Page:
• Powers of entry and inspection
  • Non compliance criminal offence
  • Monetary Penalty Notice

14
Employment Practices Data Protection Code
  • Good Practice Recommendations Managing Data
  • Protection
  • Part 1 Recruitment and Selection
  • Part 2 Employment Records
  • Part 3 Monitoring at Work
  • Part 4 Medical Information
  • Not legally binding but good practice

15
Data Controller
  • The organisation making the decisions about
    processing the personal data

16
Data Subject
  • The individual whose personal data is processed
    by the
  • data controller
  • Applicants
  • Former applicants
  • Employees
  • Agency staff
  • Casual staff
  • Contract staff
  • Volunteers

17
Data Processor
  • A third party who processes personal data on
    behalf of the data controller
  • e.g. outsourcing of payroll (See Good
    Practice Note Nov 2008)

18
Records
  • What information is covered by the law?
  • Automated/computerised data records inc. e-mails
  • Manual records held in a relevant filing system?
  • Only a highly structured manual system
  • More than a bundle of documents filed in order
  • Some sort of system

19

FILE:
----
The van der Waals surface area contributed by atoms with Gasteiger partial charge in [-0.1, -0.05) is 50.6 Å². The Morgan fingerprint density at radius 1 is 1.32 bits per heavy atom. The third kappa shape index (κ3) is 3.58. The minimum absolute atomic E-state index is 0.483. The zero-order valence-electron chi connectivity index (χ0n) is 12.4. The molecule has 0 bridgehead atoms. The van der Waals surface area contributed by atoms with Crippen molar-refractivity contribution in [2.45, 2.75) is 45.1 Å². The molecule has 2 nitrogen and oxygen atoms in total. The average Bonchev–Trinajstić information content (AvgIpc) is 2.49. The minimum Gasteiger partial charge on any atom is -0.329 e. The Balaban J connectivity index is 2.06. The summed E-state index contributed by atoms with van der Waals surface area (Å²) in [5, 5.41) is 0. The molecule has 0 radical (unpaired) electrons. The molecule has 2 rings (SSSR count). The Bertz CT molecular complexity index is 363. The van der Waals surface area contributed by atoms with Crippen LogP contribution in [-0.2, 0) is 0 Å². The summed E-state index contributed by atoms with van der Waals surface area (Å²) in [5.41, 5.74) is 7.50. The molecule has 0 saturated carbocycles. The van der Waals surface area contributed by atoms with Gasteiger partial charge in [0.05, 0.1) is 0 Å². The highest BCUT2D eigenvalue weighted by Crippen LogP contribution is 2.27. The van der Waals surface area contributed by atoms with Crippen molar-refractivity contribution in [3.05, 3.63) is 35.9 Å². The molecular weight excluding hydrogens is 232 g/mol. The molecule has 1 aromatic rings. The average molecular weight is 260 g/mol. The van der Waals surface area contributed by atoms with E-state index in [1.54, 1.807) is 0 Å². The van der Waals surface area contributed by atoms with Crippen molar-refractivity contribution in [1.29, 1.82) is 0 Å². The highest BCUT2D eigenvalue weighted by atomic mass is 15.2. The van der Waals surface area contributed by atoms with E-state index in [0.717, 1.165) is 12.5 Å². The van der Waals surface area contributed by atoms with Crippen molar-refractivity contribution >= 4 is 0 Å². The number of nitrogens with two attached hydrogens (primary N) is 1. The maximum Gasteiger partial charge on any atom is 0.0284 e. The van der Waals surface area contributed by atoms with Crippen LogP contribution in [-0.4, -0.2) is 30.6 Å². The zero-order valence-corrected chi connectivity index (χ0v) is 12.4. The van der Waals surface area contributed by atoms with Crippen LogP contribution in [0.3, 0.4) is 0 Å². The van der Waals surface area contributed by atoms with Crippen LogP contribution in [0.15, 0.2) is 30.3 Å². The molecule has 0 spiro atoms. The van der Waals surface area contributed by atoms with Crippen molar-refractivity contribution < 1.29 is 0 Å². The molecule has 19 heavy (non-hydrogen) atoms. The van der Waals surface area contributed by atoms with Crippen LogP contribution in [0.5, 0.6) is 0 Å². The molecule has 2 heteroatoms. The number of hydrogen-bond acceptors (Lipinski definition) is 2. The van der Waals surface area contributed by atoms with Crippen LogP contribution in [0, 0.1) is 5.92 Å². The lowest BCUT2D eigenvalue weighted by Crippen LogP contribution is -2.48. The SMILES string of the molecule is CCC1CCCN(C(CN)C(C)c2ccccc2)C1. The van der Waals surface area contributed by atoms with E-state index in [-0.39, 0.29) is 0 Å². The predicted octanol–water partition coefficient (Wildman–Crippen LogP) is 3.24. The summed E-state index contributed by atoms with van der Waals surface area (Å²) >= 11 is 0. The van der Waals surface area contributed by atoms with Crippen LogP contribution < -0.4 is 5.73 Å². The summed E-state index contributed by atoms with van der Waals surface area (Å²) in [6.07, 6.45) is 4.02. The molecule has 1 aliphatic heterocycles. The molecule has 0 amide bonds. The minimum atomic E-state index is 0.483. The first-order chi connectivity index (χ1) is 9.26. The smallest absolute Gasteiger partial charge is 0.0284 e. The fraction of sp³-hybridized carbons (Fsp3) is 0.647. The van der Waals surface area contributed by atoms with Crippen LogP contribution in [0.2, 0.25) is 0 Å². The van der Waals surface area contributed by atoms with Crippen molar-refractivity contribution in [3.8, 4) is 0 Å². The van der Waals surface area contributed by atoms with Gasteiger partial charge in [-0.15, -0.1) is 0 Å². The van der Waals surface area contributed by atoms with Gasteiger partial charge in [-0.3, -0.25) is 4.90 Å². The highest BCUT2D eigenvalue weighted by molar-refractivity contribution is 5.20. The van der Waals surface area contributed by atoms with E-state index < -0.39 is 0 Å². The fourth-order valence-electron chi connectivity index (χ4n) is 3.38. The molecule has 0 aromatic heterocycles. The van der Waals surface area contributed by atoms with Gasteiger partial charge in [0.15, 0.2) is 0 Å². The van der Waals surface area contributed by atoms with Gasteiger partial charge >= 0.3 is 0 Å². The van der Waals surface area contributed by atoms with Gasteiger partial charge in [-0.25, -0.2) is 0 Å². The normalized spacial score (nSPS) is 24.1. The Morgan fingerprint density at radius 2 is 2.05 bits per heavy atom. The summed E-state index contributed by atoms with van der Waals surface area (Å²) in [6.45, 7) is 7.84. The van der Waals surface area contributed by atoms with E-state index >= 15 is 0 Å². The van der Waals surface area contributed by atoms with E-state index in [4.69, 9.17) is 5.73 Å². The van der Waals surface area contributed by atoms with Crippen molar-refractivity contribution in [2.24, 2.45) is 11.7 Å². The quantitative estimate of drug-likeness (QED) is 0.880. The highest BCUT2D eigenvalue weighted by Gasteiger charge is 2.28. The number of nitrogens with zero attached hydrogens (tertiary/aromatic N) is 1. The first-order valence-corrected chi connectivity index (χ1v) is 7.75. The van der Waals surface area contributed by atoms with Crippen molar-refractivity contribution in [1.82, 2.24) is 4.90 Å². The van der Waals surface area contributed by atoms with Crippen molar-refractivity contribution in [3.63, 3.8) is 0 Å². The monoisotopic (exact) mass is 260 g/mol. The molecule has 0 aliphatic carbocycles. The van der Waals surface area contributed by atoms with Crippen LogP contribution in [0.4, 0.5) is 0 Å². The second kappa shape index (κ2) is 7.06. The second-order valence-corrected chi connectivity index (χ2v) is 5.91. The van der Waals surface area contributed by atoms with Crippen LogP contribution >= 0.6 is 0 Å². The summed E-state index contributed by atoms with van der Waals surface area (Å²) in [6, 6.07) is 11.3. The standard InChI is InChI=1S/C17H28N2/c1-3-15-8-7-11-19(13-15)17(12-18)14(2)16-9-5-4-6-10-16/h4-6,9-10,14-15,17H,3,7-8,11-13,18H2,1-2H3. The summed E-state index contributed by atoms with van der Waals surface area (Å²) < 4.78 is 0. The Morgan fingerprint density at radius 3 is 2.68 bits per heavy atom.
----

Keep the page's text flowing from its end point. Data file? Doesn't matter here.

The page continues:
Personal Data
  • Information relating to a living person who can
    be directly or
  • Indirectly identified by the information
  • Affects privacy (whether personal, family or
    business life)
  • Focuses on the individual
  • Identifies by itself (or with other information)
  • Biographical
  • BEWARE This includes information including an
    expression
  • of opinion about the individual or intentions of
    the data
  • controller towards the individual e.g. internal
    memos
  • The data controller must satisfy prescribed
    conditions
  • before it can process personal data

20
Sensitive Personal Data
  • Information about the individuals
  • Racial or ethnic origin
  • Political opinions
  • Religious beliefs or beliefs of a similar nature
  • TU membership
  • Physical/mental health
  • Sexual life
  • Commission/alleged commission of an offence
  • Involvement in any legal proceedings
  • Higher degree of protection than personal data
    more stringent conditions for processing

21
Safe Processing Consent
  • Freely given written Consent Form separate from
    contract
  • Explain
  • data being processed
  • reason/use
  • source
  • who data is disclosed to

22
The Employment Practices Data Protection Code -
Managing Data Protection
  • Processing Data
  • Obtaining, retention, use, access, disclosure and
    final disposal
  • Examples of information likely to be covered
  • Salary and bank account of computer system
  • Email about an incident
  • Supervisors notebook?
  • An indexed personnel file in date order
  • A sub divided personnel file with headings such
    as application details, leave record and
    performance reviews
  • Alphabetically organised leave cards